The Right to Write – Place

The Right to Write – Place

Inspired by The Right to Write by Julia Cameron.

Write down every place you’ve lived and then pick one of those places to write about a vivid memory.

(Written 3/13/24)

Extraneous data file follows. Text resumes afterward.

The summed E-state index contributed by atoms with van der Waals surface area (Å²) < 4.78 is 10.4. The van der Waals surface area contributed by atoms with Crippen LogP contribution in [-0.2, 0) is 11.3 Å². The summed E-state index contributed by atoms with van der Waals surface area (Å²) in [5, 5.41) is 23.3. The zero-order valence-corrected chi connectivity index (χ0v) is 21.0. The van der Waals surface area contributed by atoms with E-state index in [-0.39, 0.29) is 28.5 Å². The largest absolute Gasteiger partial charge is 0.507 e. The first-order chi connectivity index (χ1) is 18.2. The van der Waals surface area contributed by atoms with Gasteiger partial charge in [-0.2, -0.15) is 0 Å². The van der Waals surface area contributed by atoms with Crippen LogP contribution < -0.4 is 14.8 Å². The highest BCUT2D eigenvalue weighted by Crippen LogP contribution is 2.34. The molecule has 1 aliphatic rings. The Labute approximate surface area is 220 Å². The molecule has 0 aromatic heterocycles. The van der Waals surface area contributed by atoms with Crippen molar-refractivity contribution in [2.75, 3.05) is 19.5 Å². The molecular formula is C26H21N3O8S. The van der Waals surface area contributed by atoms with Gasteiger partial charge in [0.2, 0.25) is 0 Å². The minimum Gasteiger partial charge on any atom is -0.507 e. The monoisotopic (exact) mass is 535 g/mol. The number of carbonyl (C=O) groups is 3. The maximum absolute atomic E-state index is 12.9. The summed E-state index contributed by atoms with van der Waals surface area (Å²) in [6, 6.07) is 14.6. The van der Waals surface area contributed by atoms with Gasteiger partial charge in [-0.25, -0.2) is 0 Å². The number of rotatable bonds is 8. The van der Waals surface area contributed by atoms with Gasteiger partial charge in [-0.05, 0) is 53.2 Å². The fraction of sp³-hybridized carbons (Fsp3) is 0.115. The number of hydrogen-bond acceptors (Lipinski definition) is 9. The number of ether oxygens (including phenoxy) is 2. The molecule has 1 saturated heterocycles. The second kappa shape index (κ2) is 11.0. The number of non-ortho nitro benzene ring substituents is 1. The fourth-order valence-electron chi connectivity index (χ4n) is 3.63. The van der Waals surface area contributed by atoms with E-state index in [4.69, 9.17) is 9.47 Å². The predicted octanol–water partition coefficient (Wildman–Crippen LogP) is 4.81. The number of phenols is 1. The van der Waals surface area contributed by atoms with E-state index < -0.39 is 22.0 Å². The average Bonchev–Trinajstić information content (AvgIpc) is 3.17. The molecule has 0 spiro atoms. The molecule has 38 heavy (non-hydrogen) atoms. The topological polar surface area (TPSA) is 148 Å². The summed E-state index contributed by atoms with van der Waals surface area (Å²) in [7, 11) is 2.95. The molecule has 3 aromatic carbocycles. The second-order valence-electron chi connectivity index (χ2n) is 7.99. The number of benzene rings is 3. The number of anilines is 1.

I am six years old and we just moved to Ottawa, Illinois, from Fresno California, which is where I attended kindergarten. I start first grade two weeks late at St. Columba elementary school. I have to wear a navy blue pleated skirt and a white blouse. I acquire a navy blue sweater and a navy blue beanie with the St. Columba logo on it. My teacher is Sister Lillian, and she is nice, but mostly I feel lost and overwhelmed. She assigns a girl named Diane Fitzgerald to hold my hand on the playground and show me around. This lasts for two weeks. I complain to Sister Lillian when Diane doesn’t hold my hand anymore. She says I’m fine on my own, but I don’t believe her. The playground feels like a tilt-a-whirl, and I don’t know anyone. The only thing I participate in is crossing my fingers against Marie Monheim’s cooties. I want acceptance so badly. I don’t know what cooties are, but apparently, they are something to seek protection from. Cross your fingers! Marie Monheim had red hair, blue eyes and pale, freckled skin. Why she’d been singled out for ridicule, I didn’t know. It never occurred to me to question it or that what I participated in was deeply hurtful to someone else. I must have known. But I didn’t have any confidence in myself to stand up to it. I certainly didn’t want to be an outcast like Marie! I was trying to fit in and make friends. I went to St. Columba through 5th grade but developed no lasting friendships. I had a bit of a crush on Casey Burrows and remember walking home with him once. We lived three blocks from the school. My best friend lived next door–also named Barbara — the only child of parents who seemed much older than mine. Barb went to the public school. (Horrors! Those heathens!) She was spoiled but we had many good times playing together over the years and we stayed friends after I moved away. We were all thrilled — my brothers and me that is — when Mom and Dad bought a house down the street. It used to be an apartment house and we each got our own rooms. The rooms were HUGE. We didn’t live there very long because Dad changed jobs. AGAIN. I know Steve and I have agreed that if we had stayed in Ottawa all of our lives would have been much different, i.e., better. We were feeling secure there, I think. And to start over AGAIN? It was tough. It changed us. 

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